Little Red Brick House

Little Red Brick House

From Chicken Soup for the Latter-day Saint Soul

Little Red Brick House

If ye fulfil the royal law according to the scripture, Thou shalt love thy neighbour as thyself, ye do well.

James 2:8

We had been renting a house in Oklahoma City for a couple of years when my husband decided it was time for us to buy. I was reluctant to purchase anything because his job required frequent moves. However, I went out with a Realtor one day, and as we drove through the Sky Ranch subdivision, one little red brick house seemed to catch my attention. We walked through the house, and for some reason—unknown to me at the time—I knew it was the house I wanted. I brought my husband back to see it, and because I seemed so sure of this house, he agreed.

The Allen family next door had seven children. I watched as they all piled together in the van to go to church each Sunday. I watched as they all worked in the garden together. The children came to our house to play, and I was very pleased with the example they were setting for our children. Our children played at their house and came home to tell me of all the fun things they did as a family; they even told me about all the barrels of food they stored in their garage. Their children invited ours to church, and one of our daughters went a few times. Mrs. Allen often called to say, “I’m going to the dairy. Can I pick up a gallon of milk for you?” She had to be one of the busiest women I knew, and her taking the time to think of me meant more than she’ll ever know. I didn’t know what made this family so special, but whatever they had, I wanted it!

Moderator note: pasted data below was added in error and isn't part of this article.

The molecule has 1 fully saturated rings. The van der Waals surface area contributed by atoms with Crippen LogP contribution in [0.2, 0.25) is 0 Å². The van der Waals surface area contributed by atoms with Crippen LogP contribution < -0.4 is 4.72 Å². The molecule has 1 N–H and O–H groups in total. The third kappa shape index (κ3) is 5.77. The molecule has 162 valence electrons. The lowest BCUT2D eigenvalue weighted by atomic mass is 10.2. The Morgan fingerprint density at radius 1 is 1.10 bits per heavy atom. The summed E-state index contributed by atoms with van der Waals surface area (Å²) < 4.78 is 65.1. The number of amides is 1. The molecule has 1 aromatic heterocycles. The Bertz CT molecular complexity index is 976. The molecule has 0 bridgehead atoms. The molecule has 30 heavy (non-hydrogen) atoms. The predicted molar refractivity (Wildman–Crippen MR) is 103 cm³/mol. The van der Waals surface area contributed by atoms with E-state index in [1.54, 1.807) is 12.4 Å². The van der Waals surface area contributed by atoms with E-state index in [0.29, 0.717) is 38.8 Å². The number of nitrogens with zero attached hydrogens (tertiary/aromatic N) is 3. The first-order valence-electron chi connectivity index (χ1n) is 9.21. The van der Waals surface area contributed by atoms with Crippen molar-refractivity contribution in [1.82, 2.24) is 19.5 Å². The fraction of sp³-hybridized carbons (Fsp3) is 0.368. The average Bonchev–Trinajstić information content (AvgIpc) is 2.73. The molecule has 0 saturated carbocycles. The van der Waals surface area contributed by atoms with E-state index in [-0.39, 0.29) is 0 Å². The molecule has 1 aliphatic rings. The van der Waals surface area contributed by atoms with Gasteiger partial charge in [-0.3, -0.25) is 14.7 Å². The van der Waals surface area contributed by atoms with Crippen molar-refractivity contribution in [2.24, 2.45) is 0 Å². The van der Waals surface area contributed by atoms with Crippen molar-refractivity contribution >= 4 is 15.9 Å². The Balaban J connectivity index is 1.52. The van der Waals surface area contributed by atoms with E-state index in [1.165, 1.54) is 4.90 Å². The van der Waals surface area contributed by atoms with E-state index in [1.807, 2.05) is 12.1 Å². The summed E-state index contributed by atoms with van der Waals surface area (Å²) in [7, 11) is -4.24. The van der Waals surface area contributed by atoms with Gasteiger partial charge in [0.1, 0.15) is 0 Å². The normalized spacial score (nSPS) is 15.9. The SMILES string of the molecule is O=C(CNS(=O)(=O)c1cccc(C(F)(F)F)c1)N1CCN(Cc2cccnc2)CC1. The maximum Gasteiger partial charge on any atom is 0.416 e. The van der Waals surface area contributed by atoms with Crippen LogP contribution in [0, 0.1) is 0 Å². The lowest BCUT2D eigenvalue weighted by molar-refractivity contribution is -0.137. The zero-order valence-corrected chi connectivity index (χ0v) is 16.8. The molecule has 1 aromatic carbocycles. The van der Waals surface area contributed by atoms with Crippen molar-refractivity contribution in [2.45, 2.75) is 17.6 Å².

One day on my way home, I stopped to visit with her as she cleaned vegetables at the side of her house.

“I heard Donny Osmond got married today,” I laughed. “I guess our girls’ hearts are broken.”

“You know, Donny Osmond belongs to the same church we do,” she said.

“Really?” I asked. “I thought Donny Osmond was a Mormon.”

“Well, the real name of our church is The Church of Jesus Christ of Latter-day Saints. We are members of the Church here.”

“Oh.” I wasn’t quite sure what to say. I mumbled something about my father being a minister and never having all the answers to my questions.

“You know, we have the missionaries at our house all the time,” she said. “Maybe they could answer your questions. It’s worth a try.”


“What about one day next week? Would Tuesday work for you?”

Before I knew it, I had agreed to meet with the missionaries.

On the appointed day, my daughter and I went to the Allen home to meet with the missionaries. I didn’t go with any expectations. When I left home at sixteen, I declared that I’d never go back to church—but as my children were born, I realized we needed to be involved in a church. Every time we moved, I would try a church in the area, but each time I left there feeling empty.

I don’t remember what the missionary discussion was about that day in 1978, but when it ended, I remember that they asked me to offer the prayer. I was nervous about it, but I agreed. As I started to pray, I remember my body being filled with an energy I’d never felt before. Tears came to my eyes, and I knew that I had found something good.

As we walked back to our house, I asked my daughter what she thought. She said she liked it. I said, “I think what they are teaching us is true.” She was only eleven years old, but she agreed that we needed to learn more.